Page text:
Not much to see here. This dude has got a pretty consistent pitching motion. I keep having to bounce back and forth between card groups because I think there is a reused photo, but usually it is pretty obvious that the photos aren't from the same day or even the same year. The Skybox Thunder backdrop is hideous.

Horizontal cards always present a problem when trying to compose good scans.

Here we are exposed to Jamie Moyer's man-butt from a couple of different angles. One of my blog posts gets an unreasonable number of hits compared to all of my other posts, and I think it's because the word man-butt is included in the text. I am going to try it again and see if this post also gets an inordinate number of page views.

In addition to being a rare shot of Moyer at the plate, the Topps Total card features Moyer's first name spelled as Jaime and not Jamie. It's okay, Topps, Moyer's only been in the league for like 500 years. You can't be expected to know everybody player's name, not even in a set called Total.

And here is the end of the lot, with a few cards featuring Moyer as a Phillie. I guess the most notable thing in this bunch is Moyer's hint of UPF (Ugly Pitching Face) on the Upper Deck card. Maybe he is trying to do a Popeye impression while pitching as part of a dare from his teammates. Gugguguguguh! I yam what I yam!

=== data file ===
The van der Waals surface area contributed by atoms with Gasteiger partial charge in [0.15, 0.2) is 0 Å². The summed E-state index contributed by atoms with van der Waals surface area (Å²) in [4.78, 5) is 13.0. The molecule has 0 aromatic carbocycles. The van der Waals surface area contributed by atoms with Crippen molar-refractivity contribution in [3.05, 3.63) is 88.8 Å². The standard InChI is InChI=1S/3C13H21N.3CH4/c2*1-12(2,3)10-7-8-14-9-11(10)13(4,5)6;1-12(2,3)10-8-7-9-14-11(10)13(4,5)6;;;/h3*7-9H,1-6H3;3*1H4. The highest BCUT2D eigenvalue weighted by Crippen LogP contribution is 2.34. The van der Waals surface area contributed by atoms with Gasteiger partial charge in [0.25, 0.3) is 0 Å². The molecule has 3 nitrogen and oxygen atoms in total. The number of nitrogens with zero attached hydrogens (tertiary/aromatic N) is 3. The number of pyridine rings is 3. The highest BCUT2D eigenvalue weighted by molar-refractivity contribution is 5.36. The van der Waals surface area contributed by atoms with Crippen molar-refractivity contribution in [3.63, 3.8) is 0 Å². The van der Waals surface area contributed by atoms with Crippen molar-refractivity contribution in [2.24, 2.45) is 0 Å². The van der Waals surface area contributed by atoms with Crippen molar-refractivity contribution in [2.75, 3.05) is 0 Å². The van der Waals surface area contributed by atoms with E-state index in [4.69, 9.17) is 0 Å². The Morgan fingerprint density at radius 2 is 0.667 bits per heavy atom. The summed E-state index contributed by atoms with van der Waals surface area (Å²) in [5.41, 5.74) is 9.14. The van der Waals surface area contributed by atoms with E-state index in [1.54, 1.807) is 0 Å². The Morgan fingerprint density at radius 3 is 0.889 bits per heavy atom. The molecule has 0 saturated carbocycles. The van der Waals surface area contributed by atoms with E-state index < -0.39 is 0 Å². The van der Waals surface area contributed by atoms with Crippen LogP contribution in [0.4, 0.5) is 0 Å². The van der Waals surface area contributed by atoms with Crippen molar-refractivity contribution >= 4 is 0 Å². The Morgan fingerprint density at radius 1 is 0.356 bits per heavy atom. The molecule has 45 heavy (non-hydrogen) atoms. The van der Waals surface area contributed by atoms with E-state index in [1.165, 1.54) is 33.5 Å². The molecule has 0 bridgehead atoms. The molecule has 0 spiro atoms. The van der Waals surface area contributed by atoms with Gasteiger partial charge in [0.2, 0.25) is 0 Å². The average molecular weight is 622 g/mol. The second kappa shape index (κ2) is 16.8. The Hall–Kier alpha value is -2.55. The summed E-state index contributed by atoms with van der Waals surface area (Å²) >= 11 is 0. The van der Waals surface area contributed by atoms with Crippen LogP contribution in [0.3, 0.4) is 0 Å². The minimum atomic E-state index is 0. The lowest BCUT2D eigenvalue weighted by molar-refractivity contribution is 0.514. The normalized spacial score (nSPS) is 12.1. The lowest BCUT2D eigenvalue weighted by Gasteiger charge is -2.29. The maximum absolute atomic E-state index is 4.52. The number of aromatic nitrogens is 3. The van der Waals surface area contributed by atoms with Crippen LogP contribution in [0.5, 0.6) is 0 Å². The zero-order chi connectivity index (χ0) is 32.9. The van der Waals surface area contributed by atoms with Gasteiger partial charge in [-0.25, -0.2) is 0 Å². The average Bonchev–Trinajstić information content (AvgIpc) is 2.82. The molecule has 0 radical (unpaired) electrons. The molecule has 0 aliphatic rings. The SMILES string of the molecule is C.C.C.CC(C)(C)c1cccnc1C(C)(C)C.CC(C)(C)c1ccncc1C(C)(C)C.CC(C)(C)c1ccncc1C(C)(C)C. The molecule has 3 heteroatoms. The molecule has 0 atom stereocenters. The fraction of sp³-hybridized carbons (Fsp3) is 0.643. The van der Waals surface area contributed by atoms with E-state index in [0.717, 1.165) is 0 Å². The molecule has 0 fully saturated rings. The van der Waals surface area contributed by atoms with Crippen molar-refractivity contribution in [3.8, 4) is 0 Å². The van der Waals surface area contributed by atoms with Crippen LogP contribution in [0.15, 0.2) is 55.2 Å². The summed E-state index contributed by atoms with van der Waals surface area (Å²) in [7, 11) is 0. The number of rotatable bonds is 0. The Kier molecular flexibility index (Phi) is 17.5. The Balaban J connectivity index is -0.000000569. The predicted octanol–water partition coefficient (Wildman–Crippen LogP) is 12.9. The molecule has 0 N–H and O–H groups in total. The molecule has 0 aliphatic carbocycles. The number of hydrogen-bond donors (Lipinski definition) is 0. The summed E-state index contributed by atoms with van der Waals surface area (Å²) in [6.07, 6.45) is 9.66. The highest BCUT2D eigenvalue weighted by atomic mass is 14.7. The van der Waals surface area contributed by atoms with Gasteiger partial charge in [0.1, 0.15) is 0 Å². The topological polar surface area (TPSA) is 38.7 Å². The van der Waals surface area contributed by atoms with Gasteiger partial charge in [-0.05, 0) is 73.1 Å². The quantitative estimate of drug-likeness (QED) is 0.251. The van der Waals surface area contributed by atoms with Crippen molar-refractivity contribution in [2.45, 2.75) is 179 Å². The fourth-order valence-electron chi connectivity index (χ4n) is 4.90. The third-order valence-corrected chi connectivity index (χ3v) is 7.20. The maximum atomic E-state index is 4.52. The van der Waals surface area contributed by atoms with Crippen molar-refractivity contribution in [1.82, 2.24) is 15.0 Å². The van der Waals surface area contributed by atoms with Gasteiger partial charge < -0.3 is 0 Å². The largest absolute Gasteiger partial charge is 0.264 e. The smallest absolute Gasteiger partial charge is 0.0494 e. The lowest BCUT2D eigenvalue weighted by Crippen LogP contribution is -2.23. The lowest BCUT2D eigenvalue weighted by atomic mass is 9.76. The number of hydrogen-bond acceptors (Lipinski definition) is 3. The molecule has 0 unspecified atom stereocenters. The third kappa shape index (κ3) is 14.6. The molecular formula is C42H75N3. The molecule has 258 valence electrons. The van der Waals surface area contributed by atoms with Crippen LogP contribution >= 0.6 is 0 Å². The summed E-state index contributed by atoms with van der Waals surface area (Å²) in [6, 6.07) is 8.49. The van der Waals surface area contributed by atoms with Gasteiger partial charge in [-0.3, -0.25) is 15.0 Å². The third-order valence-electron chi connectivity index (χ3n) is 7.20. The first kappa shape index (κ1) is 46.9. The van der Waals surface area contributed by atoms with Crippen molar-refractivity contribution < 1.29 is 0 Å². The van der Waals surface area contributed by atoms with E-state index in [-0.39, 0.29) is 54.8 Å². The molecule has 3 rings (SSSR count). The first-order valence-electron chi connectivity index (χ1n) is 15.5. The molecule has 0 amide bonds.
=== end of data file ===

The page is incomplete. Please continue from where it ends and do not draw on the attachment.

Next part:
1. Great post! From Fruit Roll Ups to Tom Brady high five failures, I loved it! Man, hard to believe that Jamie Moyer played for as long as he did. Freaking amazing.

  2. I've got to agree with Marcus. Great post! I loved the Uncle Rico reference! The 1991 Upper Deck card is great! It looks like he is sitting/balancing on a railing rather than a chair and you can also see the outline of tobacco in his pocket. Moyer is a great ttm signer. He'll sign every card you send. You should send all 75.

  3. I'm glad I was able to provide a little entertainment with my post. Putting all 75 cards in one blog post may have been a little too much. I was a little punch-drunk by the time I finished typing.